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the commanding officer having previously dispatched six companies of light infantry to possess two bridges which lay at some distance beyond the town; while the main body of the detachment was employed in destroying the stores in Concord, some minute men and militia, who were collected from that place and its neighbourhood, having orders not to give the first fire, approached one of the bridges, as if to pass it in the character of common travellers. They were fired on, and two anen killed. The fire was immediately returned, and a skirmish ensued, in which the regulars were worsted, and compelled to retreat with some loss. The country was now generally alarmed, and the people rushed from every quarter to the scene of action. The King's troops were attacked on all sides. Skirmish after skirmish ensued, and they were driven from post to post into Lexington.
Fortunately for the British, General Gage did not entertain precisely the same opinion of the military character of the Americans, which had been expressed by General Grant and other officers in the House of Commons. Apprehending the expedition to be not entirely without hazard, he had, in the morning, detached Lord Percy with sixteen companies of foot, a corps of maTines, and two pieces of artillery, to support Lieutenant Colonel Smith. This seasonable reinforcement reached Lexmgton about the time of the
· arrival arrival of the retreating party, and with their field pieces kept the provincials at a distance, and gave the grenadiers and light infantry time to breathe. But as soon as they recommenced their march, the attack was recommenced also, and an irregular, but very galling fire was kept up on either flank, as well as in front and rear, from the stone fences which abound in that quarter, till they arrived about sunset on the common of Charlestown. From thence, they immediately passed over the neck to Bunker's Hill, where they remained secure for the night, under the protection of their ships of war, and early next morning crossed over Charlestown ferry to Boston.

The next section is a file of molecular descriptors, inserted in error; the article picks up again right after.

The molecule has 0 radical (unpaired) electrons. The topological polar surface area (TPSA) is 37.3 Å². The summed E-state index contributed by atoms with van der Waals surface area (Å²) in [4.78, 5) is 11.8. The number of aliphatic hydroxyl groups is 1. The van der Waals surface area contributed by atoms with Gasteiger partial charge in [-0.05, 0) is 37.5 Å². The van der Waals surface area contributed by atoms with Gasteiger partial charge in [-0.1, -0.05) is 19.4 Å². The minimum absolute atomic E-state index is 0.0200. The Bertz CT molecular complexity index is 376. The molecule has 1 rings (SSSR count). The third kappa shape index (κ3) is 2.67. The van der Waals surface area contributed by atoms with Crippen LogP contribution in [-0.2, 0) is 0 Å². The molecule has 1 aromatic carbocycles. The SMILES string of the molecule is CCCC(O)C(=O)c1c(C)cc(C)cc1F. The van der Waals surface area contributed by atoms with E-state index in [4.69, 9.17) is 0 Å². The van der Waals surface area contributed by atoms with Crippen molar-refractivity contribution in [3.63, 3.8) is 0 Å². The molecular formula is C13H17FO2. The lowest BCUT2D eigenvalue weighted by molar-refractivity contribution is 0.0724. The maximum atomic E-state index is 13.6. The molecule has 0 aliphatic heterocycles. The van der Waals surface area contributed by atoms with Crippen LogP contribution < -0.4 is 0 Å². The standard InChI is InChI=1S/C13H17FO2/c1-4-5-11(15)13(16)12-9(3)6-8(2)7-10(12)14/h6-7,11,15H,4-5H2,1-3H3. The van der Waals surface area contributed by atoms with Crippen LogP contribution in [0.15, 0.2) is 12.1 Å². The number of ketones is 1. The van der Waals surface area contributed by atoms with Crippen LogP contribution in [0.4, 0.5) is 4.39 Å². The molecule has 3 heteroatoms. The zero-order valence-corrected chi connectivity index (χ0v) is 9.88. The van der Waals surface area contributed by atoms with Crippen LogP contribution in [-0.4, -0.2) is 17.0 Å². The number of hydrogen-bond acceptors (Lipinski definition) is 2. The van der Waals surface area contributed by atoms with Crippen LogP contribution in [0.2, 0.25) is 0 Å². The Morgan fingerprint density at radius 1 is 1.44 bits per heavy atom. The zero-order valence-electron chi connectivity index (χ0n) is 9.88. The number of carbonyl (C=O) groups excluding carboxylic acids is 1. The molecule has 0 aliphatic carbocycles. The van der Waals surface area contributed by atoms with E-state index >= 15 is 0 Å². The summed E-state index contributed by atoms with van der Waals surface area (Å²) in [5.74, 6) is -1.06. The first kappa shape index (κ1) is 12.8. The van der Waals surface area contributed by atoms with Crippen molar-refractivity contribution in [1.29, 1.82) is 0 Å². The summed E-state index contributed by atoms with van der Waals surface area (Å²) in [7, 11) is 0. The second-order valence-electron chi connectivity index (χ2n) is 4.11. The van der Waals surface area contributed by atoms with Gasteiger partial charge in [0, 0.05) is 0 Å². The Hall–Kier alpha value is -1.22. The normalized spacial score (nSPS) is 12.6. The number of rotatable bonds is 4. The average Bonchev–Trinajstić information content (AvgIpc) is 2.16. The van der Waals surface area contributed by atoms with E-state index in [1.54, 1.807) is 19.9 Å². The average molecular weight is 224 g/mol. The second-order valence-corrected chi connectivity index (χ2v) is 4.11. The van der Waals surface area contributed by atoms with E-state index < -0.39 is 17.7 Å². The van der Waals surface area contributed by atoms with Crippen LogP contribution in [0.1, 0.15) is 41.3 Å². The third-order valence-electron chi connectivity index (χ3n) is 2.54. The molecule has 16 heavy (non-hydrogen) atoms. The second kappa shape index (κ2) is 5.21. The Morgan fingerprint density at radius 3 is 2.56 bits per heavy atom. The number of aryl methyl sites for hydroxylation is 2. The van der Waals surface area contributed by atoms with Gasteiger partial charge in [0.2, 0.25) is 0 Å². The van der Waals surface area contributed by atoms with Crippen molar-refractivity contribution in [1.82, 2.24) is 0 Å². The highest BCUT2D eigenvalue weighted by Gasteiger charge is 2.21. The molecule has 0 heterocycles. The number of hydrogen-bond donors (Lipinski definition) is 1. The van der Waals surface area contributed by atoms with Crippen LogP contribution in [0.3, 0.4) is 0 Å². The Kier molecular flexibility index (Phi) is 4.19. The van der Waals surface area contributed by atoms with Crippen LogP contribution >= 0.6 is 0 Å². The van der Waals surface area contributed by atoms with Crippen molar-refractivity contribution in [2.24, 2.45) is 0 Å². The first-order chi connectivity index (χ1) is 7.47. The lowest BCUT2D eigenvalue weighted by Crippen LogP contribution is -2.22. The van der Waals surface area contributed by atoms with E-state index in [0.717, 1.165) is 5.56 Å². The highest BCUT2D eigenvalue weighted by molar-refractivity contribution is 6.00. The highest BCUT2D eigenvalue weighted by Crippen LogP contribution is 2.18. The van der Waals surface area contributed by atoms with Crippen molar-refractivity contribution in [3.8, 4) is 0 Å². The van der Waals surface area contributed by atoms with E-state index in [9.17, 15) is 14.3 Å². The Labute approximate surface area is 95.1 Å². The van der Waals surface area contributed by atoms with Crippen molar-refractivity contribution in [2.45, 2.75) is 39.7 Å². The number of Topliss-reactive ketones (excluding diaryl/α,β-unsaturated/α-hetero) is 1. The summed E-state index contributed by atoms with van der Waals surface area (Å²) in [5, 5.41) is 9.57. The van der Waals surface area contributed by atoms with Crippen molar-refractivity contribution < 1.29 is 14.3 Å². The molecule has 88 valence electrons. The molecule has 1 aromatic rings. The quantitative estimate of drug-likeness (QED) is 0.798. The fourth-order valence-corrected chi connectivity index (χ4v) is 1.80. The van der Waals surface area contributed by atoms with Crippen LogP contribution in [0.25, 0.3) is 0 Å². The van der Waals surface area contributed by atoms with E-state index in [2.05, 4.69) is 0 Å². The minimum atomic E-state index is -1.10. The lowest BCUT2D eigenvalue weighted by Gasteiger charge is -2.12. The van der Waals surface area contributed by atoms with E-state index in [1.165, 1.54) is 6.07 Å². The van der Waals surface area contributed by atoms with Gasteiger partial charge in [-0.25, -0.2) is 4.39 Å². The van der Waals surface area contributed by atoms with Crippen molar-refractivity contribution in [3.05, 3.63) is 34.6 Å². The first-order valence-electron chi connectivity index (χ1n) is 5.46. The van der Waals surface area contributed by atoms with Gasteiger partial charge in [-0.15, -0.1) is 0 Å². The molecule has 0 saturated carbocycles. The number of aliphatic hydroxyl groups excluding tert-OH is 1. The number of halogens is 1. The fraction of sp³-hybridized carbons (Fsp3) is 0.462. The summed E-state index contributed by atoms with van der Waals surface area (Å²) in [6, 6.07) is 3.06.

In this action the loss of the British in killed, wounded, and prisoners, was two hundred and seventy-three, while that of the provincials did not exceed pinety. However trivial this affair may have been in itself, it was, in its consequences, of the utmost importance. It was the commencement of a long and obstinate war, and it had no inconsiderable influence on that war, by increasing the confidence which the Americans felt in themselves, and encouraging opposition by the hope of its being successful. It supported the opinion which had been taken up with some degree of doubt, that courage and patriotism were ample substitutes for any deficiency in the know-, ledge of tactics, and that their skill as marksmen $ %
gave them a great superiority over their adversaries.